Virtual and real travel

As it becomes ever easier to transport ourselves virtually into places other than where we are, what will that mean for travel?

Specifically, if you and I can put on a pair of glasses and find ourselves transported to, say, a bustling street in Rome, or the atrium of the Taj Mahal, what impact will that have on people’s choices for physical travel to far off places?

One possibility is that people will chose to stay at home and travel virtually, and travel will decrease. The opposite possibility is that visiting somewhere virtually will serve to whet our appetite for the real thing, and travel will increase.

We have been here before. With the rise of the internet (today is the 30th anniversary of the World Wide Web going public), pundits predicted that travel would decrease. In fact, the opposite happened.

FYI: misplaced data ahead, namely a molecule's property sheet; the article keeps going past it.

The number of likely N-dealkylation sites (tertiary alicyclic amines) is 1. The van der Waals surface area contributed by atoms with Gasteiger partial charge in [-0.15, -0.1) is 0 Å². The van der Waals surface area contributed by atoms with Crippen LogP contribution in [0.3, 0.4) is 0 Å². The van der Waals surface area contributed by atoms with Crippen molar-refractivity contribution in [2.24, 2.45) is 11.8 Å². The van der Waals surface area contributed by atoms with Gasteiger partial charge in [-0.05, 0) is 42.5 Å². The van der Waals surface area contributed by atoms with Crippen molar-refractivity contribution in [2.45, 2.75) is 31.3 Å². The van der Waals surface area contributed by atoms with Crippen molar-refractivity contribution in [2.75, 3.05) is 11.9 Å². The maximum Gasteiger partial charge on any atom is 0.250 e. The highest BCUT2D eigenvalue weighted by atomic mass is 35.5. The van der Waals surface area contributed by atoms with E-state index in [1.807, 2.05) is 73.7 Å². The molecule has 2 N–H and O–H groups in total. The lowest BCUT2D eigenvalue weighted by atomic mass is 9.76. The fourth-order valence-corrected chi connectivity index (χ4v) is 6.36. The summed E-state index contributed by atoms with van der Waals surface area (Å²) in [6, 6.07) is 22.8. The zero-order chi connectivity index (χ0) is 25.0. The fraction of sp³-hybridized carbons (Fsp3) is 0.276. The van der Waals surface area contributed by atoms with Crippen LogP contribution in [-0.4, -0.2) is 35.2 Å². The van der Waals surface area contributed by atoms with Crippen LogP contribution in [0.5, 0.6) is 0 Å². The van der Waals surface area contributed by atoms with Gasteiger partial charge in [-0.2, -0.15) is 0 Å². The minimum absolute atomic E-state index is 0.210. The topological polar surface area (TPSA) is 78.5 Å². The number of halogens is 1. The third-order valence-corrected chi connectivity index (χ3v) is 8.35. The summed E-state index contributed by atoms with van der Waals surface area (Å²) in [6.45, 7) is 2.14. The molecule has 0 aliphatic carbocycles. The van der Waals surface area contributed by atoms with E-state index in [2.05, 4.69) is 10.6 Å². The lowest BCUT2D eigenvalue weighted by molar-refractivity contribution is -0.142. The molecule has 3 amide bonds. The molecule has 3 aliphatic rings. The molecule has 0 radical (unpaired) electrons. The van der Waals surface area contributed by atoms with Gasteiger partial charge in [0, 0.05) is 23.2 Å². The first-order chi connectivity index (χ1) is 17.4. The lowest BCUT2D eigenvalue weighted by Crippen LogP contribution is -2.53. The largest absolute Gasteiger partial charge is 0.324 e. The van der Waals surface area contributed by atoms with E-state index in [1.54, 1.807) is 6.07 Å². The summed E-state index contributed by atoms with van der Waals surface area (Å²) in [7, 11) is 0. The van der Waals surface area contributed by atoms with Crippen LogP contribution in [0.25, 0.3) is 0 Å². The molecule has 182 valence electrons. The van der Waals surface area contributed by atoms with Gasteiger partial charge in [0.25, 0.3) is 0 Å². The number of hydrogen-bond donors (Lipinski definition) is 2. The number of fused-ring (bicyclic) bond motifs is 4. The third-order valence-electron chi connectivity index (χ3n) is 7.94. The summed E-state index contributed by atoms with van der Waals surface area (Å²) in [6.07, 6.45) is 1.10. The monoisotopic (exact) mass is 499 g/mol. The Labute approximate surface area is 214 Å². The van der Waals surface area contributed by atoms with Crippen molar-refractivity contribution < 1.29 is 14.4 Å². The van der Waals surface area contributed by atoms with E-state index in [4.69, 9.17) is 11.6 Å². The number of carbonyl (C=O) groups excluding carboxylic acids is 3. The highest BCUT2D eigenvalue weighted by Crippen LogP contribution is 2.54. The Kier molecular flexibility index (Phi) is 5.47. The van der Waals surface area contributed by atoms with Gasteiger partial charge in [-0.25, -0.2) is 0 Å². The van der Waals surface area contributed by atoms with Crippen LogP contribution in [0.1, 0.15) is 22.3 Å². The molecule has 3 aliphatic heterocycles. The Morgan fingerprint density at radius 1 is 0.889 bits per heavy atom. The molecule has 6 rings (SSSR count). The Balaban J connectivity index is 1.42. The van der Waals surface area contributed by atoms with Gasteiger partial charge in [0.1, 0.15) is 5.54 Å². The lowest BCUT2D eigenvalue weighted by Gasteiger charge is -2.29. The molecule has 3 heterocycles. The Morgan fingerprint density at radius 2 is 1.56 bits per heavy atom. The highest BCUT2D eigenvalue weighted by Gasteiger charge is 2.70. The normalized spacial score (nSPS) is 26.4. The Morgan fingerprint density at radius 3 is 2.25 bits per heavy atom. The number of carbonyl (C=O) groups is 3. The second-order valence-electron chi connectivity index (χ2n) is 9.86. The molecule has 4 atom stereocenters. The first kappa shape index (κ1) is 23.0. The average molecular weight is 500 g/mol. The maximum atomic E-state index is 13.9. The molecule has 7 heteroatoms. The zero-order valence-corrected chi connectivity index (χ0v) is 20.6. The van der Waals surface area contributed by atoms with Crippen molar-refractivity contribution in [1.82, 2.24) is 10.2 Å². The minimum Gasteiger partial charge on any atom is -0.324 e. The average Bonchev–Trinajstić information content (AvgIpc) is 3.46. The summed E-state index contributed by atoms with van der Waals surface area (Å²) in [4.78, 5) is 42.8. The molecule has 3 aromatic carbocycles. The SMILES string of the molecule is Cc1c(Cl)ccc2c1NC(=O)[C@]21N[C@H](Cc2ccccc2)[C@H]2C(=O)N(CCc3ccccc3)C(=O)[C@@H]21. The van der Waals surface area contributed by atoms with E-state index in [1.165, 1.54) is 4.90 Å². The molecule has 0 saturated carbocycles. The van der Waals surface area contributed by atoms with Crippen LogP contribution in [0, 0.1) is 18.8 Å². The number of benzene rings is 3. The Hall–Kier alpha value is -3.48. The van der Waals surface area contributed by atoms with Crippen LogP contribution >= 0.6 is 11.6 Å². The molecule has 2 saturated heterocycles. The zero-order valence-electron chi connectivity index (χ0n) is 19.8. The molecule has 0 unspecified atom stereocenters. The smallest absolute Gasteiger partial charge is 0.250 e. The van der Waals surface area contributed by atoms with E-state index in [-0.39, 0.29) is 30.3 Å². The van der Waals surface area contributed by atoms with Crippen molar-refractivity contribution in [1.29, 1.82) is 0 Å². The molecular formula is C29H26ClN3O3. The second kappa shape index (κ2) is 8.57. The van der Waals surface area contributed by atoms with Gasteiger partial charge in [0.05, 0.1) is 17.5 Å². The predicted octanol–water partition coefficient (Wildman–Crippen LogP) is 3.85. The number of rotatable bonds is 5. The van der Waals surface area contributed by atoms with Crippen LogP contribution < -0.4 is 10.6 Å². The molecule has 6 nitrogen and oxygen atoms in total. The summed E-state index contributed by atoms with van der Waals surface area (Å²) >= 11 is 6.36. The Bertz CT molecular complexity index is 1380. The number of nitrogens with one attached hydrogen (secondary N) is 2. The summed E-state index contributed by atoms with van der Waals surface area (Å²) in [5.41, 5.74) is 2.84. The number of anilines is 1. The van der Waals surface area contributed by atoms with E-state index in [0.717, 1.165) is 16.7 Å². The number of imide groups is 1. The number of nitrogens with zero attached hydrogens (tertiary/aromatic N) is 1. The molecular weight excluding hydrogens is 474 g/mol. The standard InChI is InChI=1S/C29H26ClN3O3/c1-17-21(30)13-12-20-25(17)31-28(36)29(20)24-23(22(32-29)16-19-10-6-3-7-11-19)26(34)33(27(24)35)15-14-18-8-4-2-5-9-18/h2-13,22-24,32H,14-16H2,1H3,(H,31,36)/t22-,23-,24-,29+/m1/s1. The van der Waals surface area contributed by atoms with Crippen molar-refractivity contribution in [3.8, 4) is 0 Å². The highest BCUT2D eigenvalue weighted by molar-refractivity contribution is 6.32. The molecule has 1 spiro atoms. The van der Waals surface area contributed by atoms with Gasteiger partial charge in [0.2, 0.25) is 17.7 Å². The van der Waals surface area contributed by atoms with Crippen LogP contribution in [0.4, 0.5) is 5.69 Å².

As people had more immediate access to information about far off places, people began to fly more often. In fact, there is a strong correlation between increased use of the internet and the corresponding rise in air travel.

Let’s see if the same thing happens this time.

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